Dishonest builder received £ 25,000 in payments but left the house without a roof and claimed he had cancer
A roofer who left thousands of pounds for his clients has been brought to justice.
Roofer Joseph Gardener left homes in disarray after doing substandard work or not completing the work at all.
He left a client with tiles falling from his roof onto the common driveway; another with a hole in the ceiling of his bedroom; another was forced to climb up to his roof in the middle of the night during a thunderstorm, after the tarp came loose from his roof.
But Gardener, 35, of East Avenue in Billingham, accepted payment for the materials and continually asked his clients to pay the next installment despite not showing up to do the scheduled work.
Gardener gave his angry clients a variety of excuses, even telling one he had cancer.
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Teesside Crown Court has heard that a victim broke down after Gardener, of J&J Roofing, failed to complete work on his house.
In a statement, the owner told the court he had “worked solidly for three months, 12 hours a day without socializing to earn money for a new roof and converting an attic.”
But Gardener did not show up on January 17, 2020, to start the work, despite the money for the materials having been paid.
The owner met the builder in the pub and Gardener promised he would start on January 20.
He then requested additional payment.
The gardener started the work but on January 25 the victim found a hole in the ceiling of his room.
On February 10, the victim climbed to the roof at 3 a.m. because the tarp the gardener had left had come off.
The man asked for his money, and Gardener came in and finished the job – but a few days later there were more problems.
There was water flowing down the walls and lightings.
The owner had to go back to his parents and ask another builder to redo his roof.
The second builder said: ‘it was the worst job he has ever seen’.
Other victims ended up with problems, including a roof that encroached on the neighbor’s property by 12 inches; water damage to rooms after Gardener left a house without a roof for a month; and third-party workers showed up to demand payment when the gardener had already been paid for the work.
Another victim spoke of “lying in my bed staring at the ceiling and wondering if he would fall into it.”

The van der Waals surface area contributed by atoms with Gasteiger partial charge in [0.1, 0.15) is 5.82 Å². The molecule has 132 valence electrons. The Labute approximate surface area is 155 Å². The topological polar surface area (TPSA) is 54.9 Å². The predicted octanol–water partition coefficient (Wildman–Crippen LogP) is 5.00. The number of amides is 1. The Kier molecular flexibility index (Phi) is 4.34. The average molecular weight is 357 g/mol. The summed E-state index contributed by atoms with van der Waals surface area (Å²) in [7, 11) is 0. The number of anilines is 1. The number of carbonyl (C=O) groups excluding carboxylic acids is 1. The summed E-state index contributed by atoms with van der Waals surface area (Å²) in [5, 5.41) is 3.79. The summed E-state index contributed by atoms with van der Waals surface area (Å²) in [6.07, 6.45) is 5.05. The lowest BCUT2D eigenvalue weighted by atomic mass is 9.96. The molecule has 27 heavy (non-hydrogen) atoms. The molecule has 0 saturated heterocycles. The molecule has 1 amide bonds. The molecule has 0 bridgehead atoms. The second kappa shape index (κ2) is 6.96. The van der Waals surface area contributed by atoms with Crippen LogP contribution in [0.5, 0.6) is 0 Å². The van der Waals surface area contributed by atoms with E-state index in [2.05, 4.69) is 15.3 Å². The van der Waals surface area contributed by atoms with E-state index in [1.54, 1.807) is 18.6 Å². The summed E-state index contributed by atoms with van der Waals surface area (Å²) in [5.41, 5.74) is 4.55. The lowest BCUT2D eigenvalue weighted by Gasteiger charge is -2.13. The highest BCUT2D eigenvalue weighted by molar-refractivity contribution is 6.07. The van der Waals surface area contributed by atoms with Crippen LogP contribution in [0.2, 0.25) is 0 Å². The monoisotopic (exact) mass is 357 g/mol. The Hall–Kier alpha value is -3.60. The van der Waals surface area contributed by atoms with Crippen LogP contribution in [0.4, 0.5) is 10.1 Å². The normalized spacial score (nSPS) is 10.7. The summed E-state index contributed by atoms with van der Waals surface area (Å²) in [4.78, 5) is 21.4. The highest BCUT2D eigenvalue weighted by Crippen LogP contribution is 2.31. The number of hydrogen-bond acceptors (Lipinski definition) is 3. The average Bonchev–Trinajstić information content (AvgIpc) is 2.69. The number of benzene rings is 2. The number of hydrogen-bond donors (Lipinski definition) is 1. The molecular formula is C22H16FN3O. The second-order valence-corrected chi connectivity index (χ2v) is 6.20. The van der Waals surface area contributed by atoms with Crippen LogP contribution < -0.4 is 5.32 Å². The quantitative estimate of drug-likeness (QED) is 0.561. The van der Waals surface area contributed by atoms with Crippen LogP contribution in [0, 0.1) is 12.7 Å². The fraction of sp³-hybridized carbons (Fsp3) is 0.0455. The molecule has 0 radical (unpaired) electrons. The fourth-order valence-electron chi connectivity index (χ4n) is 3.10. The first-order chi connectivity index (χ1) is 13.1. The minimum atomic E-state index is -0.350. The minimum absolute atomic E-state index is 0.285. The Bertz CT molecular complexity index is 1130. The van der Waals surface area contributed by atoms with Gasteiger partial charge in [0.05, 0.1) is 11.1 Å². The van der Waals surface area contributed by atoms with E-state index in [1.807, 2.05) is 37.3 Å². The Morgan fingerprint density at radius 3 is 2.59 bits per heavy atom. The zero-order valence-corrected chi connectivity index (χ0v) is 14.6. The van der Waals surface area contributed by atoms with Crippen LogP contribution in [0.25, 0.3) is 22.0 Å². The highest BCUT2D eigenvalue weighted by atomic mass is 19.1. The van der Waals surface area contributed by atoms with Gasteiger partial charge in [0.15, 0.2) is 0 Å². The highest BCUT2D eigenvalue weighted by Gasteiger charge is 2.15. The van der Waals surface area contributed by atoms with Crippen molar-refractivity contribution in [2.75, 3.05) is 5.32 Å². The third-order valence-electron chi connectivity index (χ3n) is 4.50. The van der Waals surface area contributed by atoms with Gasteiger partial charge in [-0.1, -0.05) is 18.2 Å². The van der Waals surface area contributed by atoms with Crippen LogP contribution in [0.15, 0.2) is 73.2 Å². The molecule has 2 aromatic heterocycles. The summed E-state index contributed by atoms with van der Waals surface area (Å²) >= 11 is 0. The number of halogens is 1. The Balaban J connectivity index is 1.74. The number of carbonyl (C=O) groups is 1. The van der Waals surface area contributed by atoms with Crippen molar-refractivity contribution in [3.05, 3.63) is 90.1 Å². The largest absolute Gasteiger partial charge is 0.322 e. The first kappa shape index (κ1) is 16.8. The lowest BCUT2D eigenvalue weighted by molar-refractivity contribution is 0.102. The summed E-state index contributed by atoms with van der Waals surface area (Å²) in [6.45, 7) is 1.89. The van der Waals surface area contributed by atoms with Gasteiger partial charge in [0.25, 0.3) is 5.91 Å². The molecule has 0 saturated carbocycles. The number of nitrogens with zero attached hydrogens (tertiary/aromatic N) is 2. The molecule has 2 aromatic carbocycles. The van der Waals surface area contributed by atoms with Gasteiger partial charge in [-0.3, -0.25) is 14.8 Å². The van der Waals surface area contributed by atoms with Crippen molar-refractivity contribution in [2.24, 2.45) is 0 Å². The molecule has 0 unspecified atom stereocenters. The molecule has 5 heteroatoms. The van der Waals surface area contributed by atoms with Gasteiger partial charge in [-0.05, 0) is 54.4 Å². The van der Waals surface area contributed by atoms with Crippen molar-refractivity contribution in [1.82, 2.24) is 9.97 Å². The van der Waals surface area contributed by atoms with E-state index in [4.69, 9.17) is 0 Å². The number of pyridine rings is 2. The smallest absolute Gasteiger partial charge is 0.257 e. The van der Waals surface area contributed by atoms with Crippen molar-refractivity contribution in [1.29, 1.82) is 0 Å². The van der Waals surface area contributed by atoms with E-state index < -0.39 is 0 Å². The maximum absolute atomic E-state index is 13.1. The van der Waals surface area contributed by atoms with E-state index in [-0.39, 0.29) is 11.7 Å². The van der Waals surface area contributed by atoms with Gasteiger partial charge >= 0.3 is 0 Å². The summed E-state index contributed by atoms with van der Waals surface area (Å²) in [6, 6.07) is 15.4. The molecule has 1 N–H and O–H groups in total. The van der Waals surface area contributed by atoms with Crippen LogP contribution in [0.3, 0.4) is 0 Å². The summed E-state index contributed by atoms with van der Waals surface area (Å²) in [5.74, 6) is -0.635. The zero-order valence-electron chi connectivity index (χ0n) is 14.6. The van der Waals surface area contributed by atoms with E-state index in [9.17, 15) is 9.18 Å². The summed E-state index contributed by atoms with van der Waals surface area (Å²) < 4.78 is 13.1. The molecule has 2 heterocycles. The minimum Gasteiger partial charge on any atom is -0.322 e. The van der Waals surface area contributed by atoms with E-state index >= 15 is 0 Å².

Among other excuses, the gardener said his van had been broken into and his tools stolen. He then asked for money to buy replacement equipment.
He also said his wife was rushed to hospital; that he had no internet and a flat tire.
Prosecutor Anthony Pettengell said Gardener received just under £ 25,000 in payment from nine separate clients, for work he had not completed or which had been completed well below standard.
Gardener pleaded guilty to nine counts of fraud between August 2019 and December 2020.
Defending the roofer, Chris Baker told the court Gardener’s life had been “a disaster for several years.”
He had inherited the business from his father, but did not fare well when his father passed away in 2018.
Judge Anthony Hawks told Gardener he was not going to send her to jail: “You should have realized in the state you were in that you weren’t able to do this work.
“It is a sad business, sad for the nine people whose lives have been disastrously affected.
“Sending you to jail would mean you can’t offer any compensation.
“But I have to be realistic, it’s better that you keep paying at a level you can afford rather than making unrealistic offers to compensate.
“That doesn’t stop these people from seeing you in county court.”
The judge sentenced Gardener to nine months in jail, suspended for 18 months and an order with a 30-day pardon requirement.
He ordered Gardener to reimburse half of what he paid – £ 12,350 – to his clients through monthly payments of £ 750.
The judge added: “None of your clients are a person of significant means. You, through a mixture of fraud, dishonesty and incompetence, have terribly abused your client’s trust.
“You can leave the wharf. Hope we never see you again.
After the case, the Stockton Council also issued a statement. Councilor Steve Nelson, a cabinet member for Access, Communities and Community Safety, said he hoped the case would serve as a warning to traders to take their responsibilities seriously.
“Mr. Gardener’s actions have caused his clients significant financial and emotional distress,” said Councilor Nelson.
“I hope the conditional sentence, pardon days and compensation order handed to him serve as a lesson that traders must take their legal responsibilities seriously or face the consequences in court.
“The council’s business standards team always investigates reports of substandard work. We advise residents who want to make improvements to their homes to get at least three quotes for the work, to ask their friends for recommendations. and their families and take their time to make a decision.
“Also, large sums of money should not change hands until the job has been completed to your satisfaction.”
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